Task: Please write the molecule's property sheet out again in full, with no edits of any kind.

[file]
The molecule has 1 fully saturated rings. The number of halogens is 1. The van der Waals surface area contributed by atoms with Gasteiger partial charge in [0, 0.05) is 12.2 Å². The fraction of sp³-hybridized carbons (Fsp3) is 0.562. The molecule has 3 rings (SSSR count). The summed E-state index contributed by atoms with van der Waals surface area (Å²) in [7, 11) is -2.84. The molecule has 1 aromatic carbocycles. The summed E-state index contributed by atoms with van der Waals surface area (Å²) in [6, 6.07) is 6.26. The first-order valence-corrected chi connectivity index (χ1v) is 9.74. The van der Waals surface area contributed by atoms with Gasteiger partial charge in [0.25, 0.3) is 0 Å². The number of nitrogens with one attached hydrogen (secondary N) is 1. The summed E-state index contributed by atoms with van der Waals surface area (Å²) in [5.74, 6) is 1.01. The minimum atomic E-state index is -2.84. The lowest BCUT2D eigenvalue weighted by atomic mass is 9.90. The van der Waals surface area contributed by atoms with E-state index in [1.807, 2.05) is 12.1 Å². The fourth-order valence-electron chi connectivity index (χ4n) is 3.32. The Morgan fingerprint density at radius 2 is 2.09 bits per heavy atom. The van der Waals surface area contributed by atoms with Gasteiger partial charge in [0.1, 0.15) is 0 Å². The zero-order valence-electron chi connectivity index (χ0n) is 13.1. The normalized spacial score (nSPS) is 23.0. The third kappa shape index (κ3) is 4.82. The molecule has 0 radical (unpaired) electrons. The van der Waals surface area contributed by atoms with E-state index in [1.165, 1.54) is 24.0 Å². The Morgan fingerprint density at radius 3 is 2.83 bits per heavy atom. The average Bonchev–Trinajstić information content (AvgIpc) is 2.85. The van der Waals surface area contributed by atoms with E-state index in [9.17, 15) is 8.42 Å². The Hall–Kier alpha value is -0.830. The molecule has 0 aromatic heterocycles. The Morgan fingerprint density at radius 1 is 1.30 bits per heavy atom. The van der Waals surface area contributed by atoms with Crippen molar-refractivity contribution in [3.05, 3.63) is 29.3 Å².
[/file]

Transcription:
The molecule has 1 fully saturated rings. The number of halogens is 1. The van der Waals surface area contributed by atoms with Gasteiger partial charge in [0, 0.05) is 12.2 Å². The fraction of sp³-hybridized carbons (Fsp3) is 0.562. The molecule has 3 rings (SSSR count). The summed E-state index contributed by atoms with van der Waals surface area (Å²) in [7, 11) is -2.84. The molecule has 1 aromatic carbocycles. The summed E-state index contributed by atoms with van der Waals surface area (Å²) in [6, 6.07) is 6.26. The first-order valence-corrected chi connectivity index (χ1v) is 9.74. The van der Waals surface area contributed by atoms with Gasteiger partial charge in [0.25, 0.3) is 0 Å². The number of nitrogens with one attached hydrogen (secondary N) is 1. The summed E-state index contributed by atoms with van der Waals surface area (Å²) in [5.74, 6) is 1.01. The minimum atomic E-state index is -2.84. The lowest BCUT2D eigenvalue weighted by atomic mass is 9.90. The van der Waals surface area contributed by atoms with E-state index in [1.807, 2.05) is 12.1 Å². The fourth-order valence-electron chi connectivity index (χ4n) is 3.32. The Morgan fingerprint density at radius 2 is 2.09 bits per heavy atom. The van der Waals surface area contributed by atoms with Gasteiger partial charge in [0.1, 0.15) is 0 Å². The zero-order valence-electron chi connectivity index (χ0n) is 13.1. The normalized spacial score (nSPS) is 23.0. The third kappa shape index (κ3) is 4.82. The molecule has 0 radical (unpaired) electrons. The van der Waals surface area contributed by atoms with E-state index in [1.165, 1.54) is 24.0 Å². The Morgan fingerprint density at radius 3 is 2.83 bits per heavy atom. The average Bonchev–Trinajstić information content (AvgIpc) is 2.85. The van der Waals surface area contributed by atoms with E-state index in [9.17, 15) is 8.42 Å². The Hall–Kier alpha value is -0.830. The molecule has 0 aromatic heterocycles. The Morgan fingerprint density at radius 1 is 1.30 bits per heavy atom. The van der Waals surface area contributed by atoms with Crippen molar-refractivity contribution in [3.05, 3.63) is 29.3 Å².